Etruscan Women, claiming an identity

by Loredana Agosta

The Etruscans, the ancient inhabitants of the Italian peninsula, created a sophisticated culture long before the Romans. They passed down to the Romans many elements of their art, architecture, engineering, and religious ritual. However, their story has mystified scholars for centuries since no Etruscan literature survives.

Our sources of information about them come primarily from archaeological finds and surviving texts written by Greek and Roman authors. But these authors give us a distorted image of the Etruscans. The rebellious Romans, who had to fight to overthrow the wealthy monarchs, depicted the Etruscan kings as evil and nefarious tyrants who held on to their aristocracy while the Romans fought to introduce their Republican ideals. In the end, the Romans overthrew them, and as the victors, they were able to pass down their side of the story as history. The Etruscans faced the ultimate defeat — the loss of control over their identity. They seem to have disappeared as they were engulfed by Roman culture, and what little remained of their identity was defamed by the Latin and Greek authors.

Thus, it becomes particularly challenging to reconstruct Etruscan identity objectively. The Greek and Roman accounts of Etruscan life and customs are tainted by their overall disdain for Etruscan culture, a consequential backlash of the political strife the Romans had to endure at the hands of the Etruscan tyrants. Etruscans were regarded as lecherous debauchees who reveled in luxury and aristocratic status.

Etruscan tomb with frescoes, Tarquinia; © wulwais

One particular aspect of Etruscan culture that seemed to shock the Greek and Latin authors was the status women held in Etruscan society. Etruscan women had more social and economic independence than Roman women and were far more emancipated than their Greek counterparts. Etruscan women were able to own property, manage economic activities, and leave wills — all things the ancient Greeks would have surely considered preposterous.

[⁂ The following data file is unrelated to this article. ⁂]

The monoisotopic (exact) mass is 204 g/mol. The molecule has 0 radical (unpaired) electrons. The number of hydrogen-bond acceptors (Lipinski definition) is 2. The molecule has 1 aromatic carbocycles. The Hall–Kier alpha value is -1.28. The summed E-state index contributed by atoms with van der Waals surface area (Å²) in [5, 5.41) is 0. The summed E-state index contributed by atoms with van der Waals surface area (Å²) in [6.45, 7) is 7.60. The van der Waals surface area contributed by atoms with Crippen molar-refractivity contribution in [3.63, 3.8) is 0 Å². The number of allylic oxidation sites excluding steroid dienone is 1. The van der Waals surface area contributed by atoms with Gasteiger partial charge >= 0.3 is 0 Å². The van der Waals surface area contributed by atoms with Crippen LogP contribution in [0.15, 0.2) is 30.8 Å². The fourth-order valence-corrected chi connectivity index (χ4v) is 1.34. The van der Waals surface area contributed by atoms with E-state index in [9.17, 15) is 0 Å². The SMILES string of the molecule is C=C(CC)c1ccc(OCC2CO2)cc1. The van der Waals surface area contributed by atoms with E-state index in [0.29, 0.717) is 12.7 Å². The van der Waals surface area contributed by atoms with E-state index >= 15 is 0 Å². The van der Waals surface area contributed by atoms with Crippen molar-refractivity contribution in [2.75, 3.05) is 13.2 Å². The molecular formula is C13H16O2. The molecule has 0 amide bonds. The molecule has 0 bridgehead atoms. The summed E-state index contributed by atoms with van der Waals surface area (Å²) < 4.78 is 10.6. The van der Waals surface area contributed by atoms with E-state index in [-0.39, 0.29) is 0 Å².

One everyday life scene frequently depicted in ancient art is the banquet. As a recurring theme in funerary art, it was customary to depict the deceased enjoying a paradisiacal banquet in a happy afterlife. Etruscan women, unlike Greek or Roman women, were able to participate in banquets as diners. The Greeks and Romans saw this custom not only as strange but outright barbaric. In ancient Greek society, the only women who took part in banquets were prostitutes, so the inclusion of women in banquets was seen as immoral.

There are many examples in Etruscan art depicting women reclining as diners at banquets. A fine example is the sarcophagus of Larthia Seianthi at the National Archaeological Museum in Florence. This terracotta sarcophagus was found in Chiusi in southern Tuscany and dates back to the 2nd century BC. It depicts the deceased lying in the banquet position reclining on her left side.

With her right hand, she pulls back her veil to admire her reflection in the mirror she holds in her left hand. While her elaborate costume, fine jewels, and mirror denote her social status and wealth, it is interesting to note that her name is carved along the rim of the sarcophagus below the lid. This gives us a glimpse of another privilege upper-class Etruscan women enjoyed, their own identities. The inscription bears her given name and family name, or noble lineage. Unlike Roman women who were identified as their father’s daughter (usually with a feminized version of his name), Etruscan women had individual names. Something as simple as a name however reveals a major characteristic of Etruscan society, that is, women bore their own names and therefore identities and could be legally and financially independent.

We can see these depictions of Etruscan women in art as a means through which these individuals achieved a certain sense of immortality with their identities through time, but this can also be seen as a way in which the Etruscans themselves, as a cultural entity distinct from the Romans or Greeks, reassert their identity and place in history that Roman conquest tried to erase.

Sarcophagus from Chiusi, Tuscany; © wjarek

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